Scrap metal licensing case studies

The Scrap Metal Dealers Act 2013 gave councils the responsibility for the licensing of scrap metal dealers and collectors, as well as the enforcement of the licensing regime alongside the police.


The Scrap Metal Dealers Act 2013 gave councils the responsibility for the licensing of scrap metal dealers and collectors, as well as the enforcement of the licensing regime alongside the police. Councils have taken a range of different approaches to implement these responsibilities, and this briefing document provides an overview of some good practice case studies and suggests some recommended actions for councils to consider. 

As a reminder, the LGA produced a briefing on the Scrap Metal Dealers Act 2013 which provides a summary of the key provisions in the Act and an overview of council’s responsibilities for scrap metal licensing.


The LGA would recommend licensing authorities:  

  • Ensure that a scrap metal dealer receives a visit following the grant of a licence to ensure it is complying with its licence conditions. 

  • Develop good relationships with partners who also have an interest in scrap metal licensing, such as the Environment Agency and the British Transport Police. The LGA recommends regular meetings to share intelligence and support each organisation’s priorities. 

  • Participate in the British Transport Police’s campaigns or ‘days of action’ to tackle scrap metal theft in your local area. These campaigns are often very effective in preventing crime and identifying unlicensed dealers.  

Case studies

Scrap metal licensing in Dover

Dover District Council takes a risk-based approach to scrap metal licensing. The council has a rating system which it uses to determines how often a scrap metal site will receive a compliance check. A green rating indicates a well-run site, an amber rating indicates the council has concerns about how the site is run, and a red rating indicates that the council has significant concerns about how well the site is run.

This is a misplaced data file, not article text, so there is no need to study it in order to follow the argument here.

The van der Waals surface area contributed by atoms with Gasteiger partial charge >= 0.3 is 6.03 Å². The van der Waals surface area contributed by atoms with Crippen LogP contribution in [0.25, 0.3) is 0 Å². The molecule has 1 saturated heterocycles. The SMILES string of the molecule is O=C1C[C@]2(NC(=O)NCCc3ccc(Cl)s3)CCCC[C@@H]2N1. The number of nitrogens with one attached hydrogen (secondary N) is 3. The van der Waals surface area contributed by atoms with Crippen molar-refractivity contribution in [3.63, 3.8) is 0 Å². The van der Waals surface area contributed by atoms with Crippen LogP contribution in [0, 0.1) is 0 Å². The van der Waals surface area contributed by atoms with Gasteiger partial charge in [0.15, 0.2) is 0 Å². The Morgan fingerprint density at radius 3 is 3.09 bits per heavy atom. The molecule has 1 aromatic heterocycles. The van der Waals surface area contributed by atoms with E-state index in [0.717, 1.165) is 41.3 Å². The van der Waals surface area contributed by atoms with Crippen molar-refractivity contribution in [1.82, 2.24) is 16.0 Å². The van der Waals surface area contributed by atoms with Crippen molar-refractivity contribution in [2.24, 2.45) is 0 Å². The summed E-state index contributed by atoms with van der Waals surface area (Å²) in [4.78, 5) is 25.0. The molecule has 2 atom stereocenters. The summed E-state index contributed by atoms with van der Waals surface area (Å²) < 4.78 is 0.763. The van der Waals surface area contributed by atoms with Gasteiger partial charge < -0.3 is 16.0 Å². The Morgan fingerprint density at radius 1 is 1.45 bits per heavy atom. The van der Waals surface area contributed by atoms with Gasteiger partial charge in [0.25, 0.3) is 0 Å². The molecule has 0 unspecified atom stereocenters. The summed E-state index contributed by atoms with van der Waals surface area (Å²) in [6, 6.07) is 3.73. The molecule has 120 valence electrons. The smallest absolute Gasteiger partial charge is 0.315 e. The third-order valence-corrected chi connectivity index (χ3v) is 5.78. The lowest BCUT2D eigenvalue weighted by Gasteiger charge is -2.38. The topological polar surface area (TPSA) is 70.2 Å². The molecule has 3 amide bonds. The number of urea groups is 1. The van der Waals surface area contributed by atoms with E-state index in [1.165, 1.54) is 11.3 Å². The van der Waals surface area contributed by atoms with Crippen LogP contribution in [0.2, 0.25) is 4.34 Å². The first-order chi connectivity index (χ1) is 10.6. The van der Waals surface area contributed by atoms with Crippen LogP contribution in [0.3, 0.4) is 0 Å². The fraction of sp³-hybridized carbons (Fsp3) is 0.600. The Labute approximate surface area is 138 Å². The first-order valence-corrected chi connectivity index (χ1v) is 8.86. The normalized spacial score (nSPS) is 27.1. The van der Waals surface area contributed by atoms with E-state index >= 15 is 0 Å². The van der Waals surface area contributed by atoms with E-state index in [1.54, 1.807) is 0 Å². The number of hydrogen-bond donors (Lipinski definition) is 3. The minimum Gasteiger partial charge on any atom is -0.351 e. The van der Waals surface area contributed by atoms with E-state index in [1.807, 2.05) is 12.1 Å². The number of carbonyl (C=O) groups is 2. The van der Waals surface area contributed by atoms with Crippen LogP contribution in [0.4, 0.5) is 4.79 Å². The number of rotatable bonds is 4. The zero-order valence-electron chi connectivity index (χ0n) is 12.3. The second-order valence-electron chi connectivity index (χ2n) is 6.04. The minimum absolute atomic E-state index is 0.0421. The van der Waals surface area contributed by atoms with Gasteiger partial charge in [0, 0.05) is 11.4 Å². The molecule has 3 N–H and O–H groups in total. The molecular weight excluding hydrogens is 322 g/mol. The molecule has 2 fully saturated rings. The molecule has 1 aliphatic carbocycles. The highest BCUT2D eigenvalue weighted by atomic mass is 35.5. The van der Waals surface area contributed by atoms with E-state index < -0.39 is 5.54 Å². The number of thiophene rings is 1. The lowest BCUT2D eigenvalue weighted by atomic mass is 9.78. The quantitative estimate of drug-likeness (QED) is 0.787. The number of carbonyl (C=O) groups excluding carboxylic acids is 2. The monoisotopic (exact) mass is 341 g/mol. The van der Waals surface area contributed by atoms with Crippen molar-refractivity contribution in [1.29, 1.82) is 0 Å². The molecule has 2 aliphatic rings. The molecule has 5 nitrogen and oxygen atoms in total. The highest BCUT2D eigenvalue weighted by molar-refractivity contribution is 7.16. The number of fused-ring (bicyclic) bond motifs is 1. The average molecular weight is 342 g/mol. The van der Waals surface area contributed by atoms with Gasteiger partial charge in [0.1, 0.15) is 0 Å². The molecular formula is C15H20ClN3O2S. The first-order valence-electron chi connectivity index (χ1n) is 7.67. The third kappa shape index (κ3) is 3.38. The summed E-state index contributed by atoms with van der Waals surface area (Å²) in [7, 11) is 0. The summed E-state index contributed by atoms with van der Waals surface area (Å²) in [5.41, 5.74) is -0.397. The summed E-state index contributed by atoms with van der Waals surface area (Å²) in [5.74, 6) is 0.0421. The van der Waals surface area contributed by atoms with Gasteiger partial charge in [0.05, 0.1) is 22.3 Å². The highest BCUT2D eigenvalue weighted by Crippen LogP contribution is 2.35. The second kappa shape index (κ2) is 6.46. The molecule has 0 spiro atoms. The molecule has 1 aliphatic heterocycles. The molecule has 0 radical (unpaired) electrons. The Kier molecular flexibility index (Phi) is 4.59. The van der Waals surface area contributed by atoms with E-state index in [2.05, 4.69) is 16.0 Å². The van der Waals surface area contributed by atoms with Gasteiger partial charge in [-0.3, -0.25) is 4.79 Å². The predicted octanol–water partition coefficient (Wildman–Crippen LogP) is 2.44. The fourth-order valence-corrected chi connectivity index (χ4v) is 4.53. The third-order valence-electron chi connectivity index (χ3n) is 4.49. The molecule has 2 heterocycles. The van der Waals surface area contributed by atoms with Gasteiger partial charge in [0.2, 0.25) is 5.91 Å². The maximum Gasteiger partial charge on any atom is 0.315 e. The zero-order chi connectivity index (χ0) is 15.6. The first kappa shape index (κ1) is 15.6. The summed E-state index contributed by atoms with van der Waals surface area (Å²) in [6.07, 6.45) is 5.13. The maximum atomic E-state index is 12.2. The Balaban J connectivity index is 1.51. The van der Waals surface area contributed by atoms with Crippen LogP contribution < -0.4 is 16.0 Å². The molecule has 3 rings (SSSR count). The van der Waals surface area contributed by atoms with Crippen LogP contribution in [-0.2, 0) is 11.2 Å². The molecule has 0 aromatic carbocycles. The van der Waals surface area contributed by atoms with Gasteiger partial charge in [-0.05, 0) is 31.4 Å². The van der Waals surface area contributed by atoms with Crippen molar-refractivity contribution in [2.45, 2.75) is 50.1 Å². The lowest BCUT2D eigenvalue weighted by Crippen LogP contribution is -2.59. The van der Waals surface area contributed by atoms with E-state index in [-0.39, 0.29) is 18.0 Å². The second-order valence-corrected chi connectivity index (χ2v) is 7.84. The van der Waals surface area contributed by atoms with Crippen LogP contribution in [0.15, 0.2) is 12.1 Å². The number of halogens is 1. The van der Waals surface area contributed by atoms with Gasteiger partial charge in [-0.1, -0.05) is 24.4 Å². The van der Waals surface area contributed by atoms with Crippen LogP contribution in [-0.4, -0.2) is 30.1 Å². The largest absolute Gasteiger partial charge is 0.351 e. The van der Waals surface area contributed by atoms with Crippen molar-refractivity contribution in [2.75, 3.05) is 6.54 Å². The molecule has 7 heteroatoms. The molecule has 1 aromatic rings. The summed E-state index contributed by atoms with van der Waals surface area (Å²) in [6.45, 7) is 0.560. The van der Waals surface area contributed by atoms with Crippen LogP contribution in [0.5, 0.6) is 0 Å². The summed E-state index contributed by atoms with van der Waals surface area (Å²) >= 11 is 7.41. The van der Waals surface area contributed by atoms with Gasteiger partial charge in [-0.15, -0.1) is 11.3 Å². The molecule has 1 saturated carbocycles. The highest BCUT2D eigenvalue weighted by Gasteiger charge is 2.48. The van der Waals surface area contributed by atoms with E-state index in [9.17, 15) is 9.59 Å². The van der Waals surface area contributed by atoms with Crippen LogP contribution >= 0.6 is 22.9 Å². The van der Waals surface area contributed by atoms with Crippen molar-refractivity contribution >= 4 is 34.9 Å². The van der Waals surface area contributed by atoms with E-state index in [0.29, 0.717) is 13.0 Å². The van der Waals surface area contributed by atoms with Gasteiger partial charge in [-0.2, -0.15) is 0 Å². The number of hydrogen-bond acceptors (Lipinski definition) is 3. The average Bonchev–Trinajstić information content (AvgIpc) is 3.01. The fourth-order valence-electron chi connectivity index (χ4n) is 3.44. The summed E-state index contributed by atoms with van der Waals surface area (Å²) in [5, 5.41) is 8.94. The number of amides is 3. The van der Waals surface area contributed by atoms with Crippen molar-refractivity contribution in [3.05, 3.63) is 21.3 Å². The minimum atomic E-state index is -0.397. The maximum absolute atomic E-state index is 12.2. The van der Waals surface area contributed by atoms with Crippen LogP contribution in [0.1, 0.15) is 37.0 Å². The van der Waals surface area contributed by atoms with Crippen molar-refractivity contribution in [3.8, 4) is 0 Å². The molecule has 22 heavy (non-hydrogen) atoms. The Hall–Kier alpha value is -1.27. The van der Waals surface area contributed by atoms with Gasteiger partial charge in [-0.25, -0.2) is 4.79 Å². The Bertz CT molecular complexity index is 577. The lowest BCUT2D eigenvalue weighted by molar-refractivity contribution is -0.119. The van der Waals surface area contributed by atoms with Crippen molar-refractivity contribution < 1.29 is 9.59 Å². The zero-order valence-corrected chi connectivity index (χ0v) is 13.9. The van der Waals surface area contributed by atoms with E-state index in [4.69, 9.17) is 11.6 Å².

When a site is given a scrap metal licence, the council works closely with the site to explain the legislation, and outline what they can and cannot do. A few months later the council will check the site, unannounced, to ensure the scrap metal licence is displayed correctly and that accurate records are being kept. If the site is operating well and the council has no concerns, they will visit the site once more within the three-year period of the licence. However, if the visit identifies issues the site will be put onto an amber rating, given an action plan, and given clear advice on how to improve. The site will then get annual visits to ensure issues are addressed and advice is adhered to. If the site visit identifies significant concerns – such as not displaying a licence, disregarding advice, having stolen metal on site - it will be placed on a red rating. If offences are identified, the site will be given a chance to rectify issues. If a red site still does not comply, the council will look to take enforcement action. This could be through prosecutions or applying to the regulatory committee to revoke a licence. In fact, the council applied to revoke a scrap metal site licence in September 2022 due to repeated non-compliance and poor record keeping.   

With regard to scrap metal collectors, the council will monitor their activity throughout the duration of the licence and ensure their records are kept up to date and their licence is displayed correctly. The council has also developed a licence plate that collectors can display at the back of their van to prove they are a licensed collector.  

As metal theft is on the rise, Dover has worked closely with partners to engage with licensed sites and provide posters and other materials for sites to display about the risks of handling stolen metal. The council also actively participates in joint enforcement activity which takes place every six months and includes partners such as the police, BT open reach, the Environment Agency, the British Transport Police and others, to try and find stolen metal. If stolen metal is identified on licensed sites, the council will increase its visits and take appropriate enforcement action. 

The licensing team works alongside the environmental crime team leader at Dover District Council who looks at related businesses and issues such as waste carriers and fly-tipping. This helps coordinate work across the council, as well as helping to increase resources for enforcement activity.  

Scrap metal licensing in Oldham

Oldham Metropolitan Borough Council is responsible for the administration, compliance, and enforcement of around thirty-five scrap metal site licences and a small number of mobile collector licences. When the Scrap Metal Dealers Act 2013 was commenced, the council received many licence applications from itinerant traders, mainly from eastern Europe, who travelled to Oldham to work in the scrap metal trade for six months of the year, before returning home to their country of origin for the remainder of the year. At its height there were around one hundred and thirty mobile licences in force, however since the UK’s exit from the European Union, the number of licences issued has substantially decreased.